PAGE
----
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Stronger Families Stronger Churches

Stronger Families, Stronger Churches

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During dinner at almost any restaurant, an alarming pattern is evident. Younger couples use phones to finish up work while kids check social media. Even older couples often eat with little conversation. For many, the situation is similar at home. A quick internet search produces multiple articles about the detrimental effect of screen time on family relationships. Communication is easier than ever before, but it seems couples are less engaged on a personal level.

Robert C. Crosby, president of Emerge Counseling Services in Akron, Ohio, and his wife, Pamela, believe the Church can change that pattern. During 25 years of pastoring in New York, Massachusetts, and Ohio, they realized that strong families make strong churches which in turn bless communities.

“The Church has focused on breadth — reaching lots of people—but sometimes neglected depth — equipping people for relationships,” says Crosby. The Crosbys in 2010 founded Teaming Life in an effort to build stronger couples, families, and church teams.

The Crosbys believe many communication problems in marriage are rooted in gender differences.

“For men, the barrier is usually ego; for women it is expectations,” Crosby says. Men turn to their jobs or man caves, not realizing their wives need security and provision. Women, on the other hand, expect their home, kids, and husband to be a certain way. When expectations aren’t met, married women feel lonely, excluded by the very things that feed their husband’s ego. The gap between expectations and reality fills with stress.

In their new book, The Will of a Man & and the Way of a Woman: Balancing & Blending Better Together, the Crosbys explore differences as part of God’s design. Reflecting on tough periods in their own marriage, they show how differences can actually be complementary strengths, as a couple truly becomes one.

But with many couples, especially wives, suffering in silence or actually headed for divorce, how can the Church help?

“The Church must prioritize the authority of Scripture, using the Bible’s many examples of the strengths of both men and women.” There is a balancing effect to a man’s will and a woman’s way.”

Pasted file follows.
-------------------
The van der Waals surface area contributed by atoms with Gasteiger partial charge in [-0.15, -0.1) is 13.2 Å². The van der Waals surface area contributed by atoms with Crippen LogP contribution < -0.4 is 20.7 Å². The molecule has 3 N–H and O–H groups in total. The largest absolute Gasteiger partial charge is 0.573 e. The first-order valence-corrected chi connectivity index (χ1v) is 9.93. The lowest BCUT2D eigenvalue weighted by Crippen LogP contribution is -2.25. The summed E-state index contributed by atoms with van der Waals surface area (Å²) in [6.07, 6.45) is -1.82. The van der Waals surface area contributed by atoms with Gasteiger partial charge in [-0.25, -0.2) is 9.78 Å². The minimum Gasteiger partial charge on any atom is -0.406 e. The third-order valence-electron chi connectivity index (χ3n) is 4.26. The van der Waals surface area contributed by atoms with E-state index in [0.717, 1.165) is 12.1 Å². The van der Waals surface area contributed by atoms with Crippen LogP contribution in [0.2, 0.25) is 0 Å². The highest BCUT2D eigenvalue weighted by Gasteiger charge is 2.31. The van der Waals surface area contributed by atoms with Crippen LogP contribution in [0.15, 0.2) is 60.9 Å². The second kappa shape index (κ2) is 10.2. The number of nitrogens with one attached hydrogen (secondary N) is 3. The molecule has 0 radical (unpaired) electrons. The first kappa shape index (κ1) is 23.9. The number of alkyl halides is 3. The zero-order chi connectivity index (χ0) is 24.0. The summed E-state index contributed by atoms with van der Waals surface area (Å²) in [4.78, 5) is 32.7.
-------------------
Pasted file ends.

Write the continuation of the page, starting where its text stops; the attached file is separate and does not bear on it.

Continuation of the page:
Teaching on gender differences, while obviously valuable to couples, does not exclude singles. The concept can help women come to terms with a previous difficult relationship or prepare for marriage. Others find the information valuable in workplaces and friendships. Single parents learn the importance of mentorship for children, one way families can bless others as their own relationships improve.

The National Domestic Violence Hotline indicates that approximately one in four women experience abuse by an intimate partner at some point. Others deal with spousal substance abuse or infidelity. To help these women, church leaders should know local resources for safety and for capable Christian counseling to address vulnerability and codependency.

Pamela Crosby urges women’s leaders to set a goal that no woman walks a hard path by herself.

“We need women who are mature in their faith investing in new Christ followers,” she says. “And we absolutely must be Spirit-led, discerning when a woman needs someone to ask how she’s doing. Be aware of the woman who comes to church alone.”

Leaders can learn to ask insightful questions. With sensitivity to the appropriate environment —small group, large group, or one-on-one — the right question can encourage a woman to open up.

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